Cytoreductive surgery (CRS) consists of peritonectomy procedures and multivisceral resections (exploration and debulking), depending on the extent of intra-abdominal tumor dissemination. (1) However, it is possible that following the removal of all visible tumors, there are microscopic cancer cells remaining in the surgical area. The surgical procedure may be followed intraoperatively by the infusion of hyperthermic chemotherapy or chemoperfusion, most commonly mitomycin C. Hyperthermia may be done as an adjunct to CRS. Inflow and outflow catheters are placed in the abdominal cavity, along with temperature probes to monitor the temperature. The skin is then temporarily closed during the chemotherapy perfusion, which typically runs for 1 to 2 hours. This procedure is referred to as hyperthermic intraperitoneal chemotherapy (HIPEC). Other methods of intraperitoneal chemotherapy include early postoperative intraperitoneal chemotherapy (EPIC).
HIPEC as an adjunct to surgical cytoreduction is designed to remove the invisible tumor deposits with intraperitoneal chemotherapy to address the remaining microscopic disease. By delivering chemotherapy intraperitoneally, drug exposure to the peritoneal surface is increased some 20-fold compared to systemic exposure. In addition, prior animal and in vitro studies have suggested that the cytotoxicity of mitomycin C is enhanced at temperatures greater than 39 degrees Celsius.
Peritoneal carcinomatosis from non-ovarian malignancies has long been regarded as a terminal disease with limited survival. In an attempt to prolong survival, aggressive locoregional therapy, such as combining CRS with HIPEC, has been used.
The following are peritoneal carcinomatosis addressed by using CRS with HIPEC:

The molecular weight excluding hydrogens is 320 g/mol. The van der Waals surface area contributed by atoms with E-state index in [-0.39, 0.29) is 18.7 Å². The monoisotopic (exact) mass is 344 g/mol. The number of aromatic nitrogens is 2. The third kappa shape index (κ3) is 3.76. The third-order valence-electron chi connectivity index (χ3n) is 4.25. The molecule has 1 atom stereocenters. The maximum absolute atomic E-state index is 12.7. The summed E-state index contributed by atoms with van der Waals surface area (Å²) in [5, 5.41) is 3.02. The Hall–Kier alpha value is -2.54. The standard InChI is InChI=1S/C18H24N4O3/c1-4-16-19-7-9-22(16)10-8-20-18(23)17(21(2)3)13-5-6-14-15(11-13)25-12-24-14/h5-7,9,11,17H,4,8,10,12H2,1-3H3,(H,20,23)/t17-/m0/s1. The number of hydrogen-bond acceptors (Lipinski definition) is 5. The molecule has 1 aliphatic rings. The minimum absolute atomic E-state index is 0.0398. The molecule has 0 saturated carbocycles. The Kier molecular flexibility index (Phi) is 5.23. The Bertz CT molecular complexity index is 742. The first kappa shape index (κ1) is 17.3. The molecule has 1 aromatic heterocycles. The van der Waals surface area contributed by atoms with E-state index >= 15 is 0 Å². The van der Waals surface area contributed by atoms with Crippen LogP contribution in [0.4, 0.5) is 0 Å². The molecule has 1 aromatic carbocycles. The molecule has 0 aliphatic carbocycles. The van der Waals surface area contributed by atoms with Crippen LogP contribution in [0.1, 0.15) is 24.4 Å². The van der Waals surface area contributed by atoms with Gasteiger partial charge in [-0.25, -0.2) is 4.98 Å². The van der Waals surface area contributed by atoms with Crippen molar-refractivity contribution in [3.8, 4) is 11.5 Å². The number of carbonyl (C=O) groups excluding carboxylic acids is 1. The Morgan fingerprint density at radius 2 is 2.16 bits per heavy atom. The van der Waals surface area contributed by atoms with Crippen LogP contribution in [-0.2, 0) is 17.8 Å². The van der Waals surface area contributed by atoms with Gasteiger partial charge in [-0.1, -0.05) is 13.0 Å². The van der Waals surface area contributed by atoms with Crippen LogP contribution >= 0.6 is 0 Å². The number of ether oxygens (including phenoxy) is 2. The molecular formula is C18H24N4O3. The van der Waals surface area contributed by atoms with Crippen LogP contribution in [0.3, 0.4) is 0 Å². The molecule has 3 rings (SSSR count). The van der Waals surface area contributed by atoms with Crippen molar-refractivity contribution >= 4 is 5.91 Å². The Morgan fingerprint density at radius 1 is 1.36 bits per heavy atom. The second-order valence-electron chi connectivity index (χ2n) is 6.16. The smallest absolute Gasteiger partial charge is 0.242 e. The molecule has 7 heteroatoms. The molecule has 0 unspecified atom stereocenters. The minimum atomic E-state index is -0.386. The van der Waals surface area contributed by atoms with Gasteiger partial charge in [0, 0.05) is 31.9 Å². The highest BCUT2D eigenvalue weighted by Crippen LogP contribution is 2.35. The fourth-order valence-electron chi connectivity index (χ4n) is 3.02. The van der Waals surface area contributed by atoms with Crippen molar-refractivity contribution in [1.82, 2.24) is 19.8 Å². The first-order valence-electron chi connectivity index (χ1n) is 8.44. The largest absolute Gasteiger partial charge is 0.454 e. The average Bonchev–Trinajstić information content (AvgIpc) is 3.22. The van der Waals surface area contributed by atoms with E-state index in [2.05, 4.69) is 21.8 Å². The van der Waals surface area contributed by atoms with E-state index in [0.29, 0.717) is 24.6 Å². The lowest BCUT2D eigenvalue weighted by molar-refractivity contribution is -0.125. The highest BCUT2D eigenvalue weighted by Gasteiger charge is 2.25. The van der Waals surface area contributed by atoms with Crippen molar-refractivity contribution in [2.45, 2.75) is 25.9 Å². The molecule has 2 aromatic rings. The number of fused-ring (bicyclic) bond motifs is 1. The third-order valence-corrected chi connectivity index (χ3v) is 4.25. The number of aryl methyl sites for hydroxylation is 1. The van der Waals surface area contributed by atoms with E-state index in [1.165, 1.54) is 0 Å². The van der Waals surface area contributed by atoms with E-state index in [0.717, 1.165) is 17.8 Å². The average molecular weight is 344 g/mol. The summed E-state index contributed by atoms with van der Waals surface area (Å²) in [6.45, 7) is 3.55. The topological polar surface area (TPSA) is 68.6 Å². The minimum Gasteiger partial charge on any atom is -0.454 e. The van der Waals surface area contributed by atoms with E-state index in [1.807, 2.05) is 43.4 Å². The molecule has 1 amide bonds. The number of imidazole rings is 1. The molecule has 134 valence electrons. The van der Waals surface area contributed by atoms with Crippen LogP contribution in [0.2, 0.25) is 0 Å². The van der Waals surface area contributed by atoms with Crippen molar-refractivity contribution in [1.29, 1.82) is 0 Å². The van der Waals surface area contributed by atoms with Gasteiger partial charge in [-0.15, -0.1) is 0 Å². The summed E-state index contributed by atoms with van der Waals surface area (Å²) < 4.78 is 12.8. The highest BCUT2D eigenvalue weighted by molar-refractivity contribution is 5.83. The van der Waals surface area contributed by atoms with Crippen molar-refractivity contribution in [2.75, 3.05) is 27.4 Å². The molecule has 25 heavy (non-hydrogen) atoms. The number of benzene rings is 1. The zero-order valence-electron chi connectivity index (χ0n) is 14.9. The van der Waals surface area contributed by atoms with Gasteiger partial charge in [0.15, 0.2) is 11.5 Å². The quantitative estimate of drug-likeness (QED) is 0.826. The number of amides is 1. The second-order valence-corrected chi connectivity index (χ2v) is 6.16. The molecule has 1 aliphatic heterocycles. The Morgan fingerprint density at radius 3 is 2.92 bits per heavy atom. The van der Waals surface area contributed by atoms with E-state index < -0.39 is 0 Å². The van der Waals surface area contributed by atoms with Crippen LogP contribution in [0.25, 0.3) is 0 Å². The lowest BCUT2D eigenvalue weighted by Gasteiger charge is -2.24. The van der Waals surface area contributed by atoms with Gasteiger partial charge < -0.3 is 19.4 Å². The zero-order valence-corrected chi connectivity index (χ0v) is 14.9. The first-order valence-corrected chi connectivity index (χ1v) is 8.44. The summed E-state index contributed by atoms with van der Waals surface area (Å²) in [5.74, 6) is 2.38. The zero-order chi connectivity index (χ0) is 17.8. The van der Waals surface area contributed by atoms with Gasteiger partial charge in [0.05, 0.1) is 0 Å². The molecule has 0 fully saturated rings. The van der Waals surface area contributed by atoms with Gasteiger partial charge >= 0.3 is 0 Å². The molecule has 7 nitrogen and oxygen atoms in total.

Pseudomyxoma peritonei is a clinicopathologic entity characterized by the production of mucinous ascites and mostly originates from epithelial neoplasms of the appendix. As the tumor grows, the narrow lumen of the appendix becomes obstructed and subsequently leads to appendiceal perforation. The neoplastic cells progressively colonize the peritoneal cavity and copious mucin production builds up in the peritoneal cavity. Appendix tumors causing pseudomyxoma peritonei range from a benign pathologic appearance (disseminated peritoneal adenomucinosis) to malignant pathologic findings (peritoneal mucinous carcinomatosis), with some intermediate pathologic grades. Clinically, this syndrome ranges from early pseudomyxoma peritonei, fortuitously discovered on imaging or during a laparotomy performed for another reason, to advanced cases with a distended abdomen, bowel obstruction, and starvation. The conventional treatment of pseudomyxoma peritonei is surgical debulking repeated as necessary to alleviate pressure effects. However, repeated debulking surgeries become ever more difficult due to progressively thickened intra-abdominal adhesions, and this treatment is palliative, leaving visible or occult disease in the peritoneal cavity. (2)
Malignant mesothelioma is a relatively uncommon malignancy that may arise from the mesothelial cells lining the pleura, peritoneum, pericardium, and tunica vaginalis testis. In the U.S., 200-400 new cases of diffuse malignant peritoneal mesothelioma (DMPM) are registered every year, accounting for 10-30% of all-type mesothelioma. (3) DMPM has traditionally been considered as a rapidly lethal malignancy with limited and ineffective therapeutic options. (3) The disease is usually diagnosed at an advanced stage and is characterized by multiple variably sized nodules throughout the abdominal cavity. As the disease progresses, the nodules become confluent to form plaques, masses, or uniformly cover peritoneal surfaces. In most patients, death eventually occurs as a result of locoregional progression within the abdominal cavity. In historical case series, treatment by palliative surgery, systemic/intraperitoneal chemotherapy, and abdominal irradiation results in a median survival of approximately 12 months. (3)
Colorectal Cancer and Peritoneal Carcinomatosis
Peritoneal dissemination develops in approximately 10–15% of patients with colon cancer, and despite the use of increasingly effective regimens of chemotherapy and biologic agents in the treatment of advanced disease, peritoneal metastases are associated with a median survival of 6 to 7 months.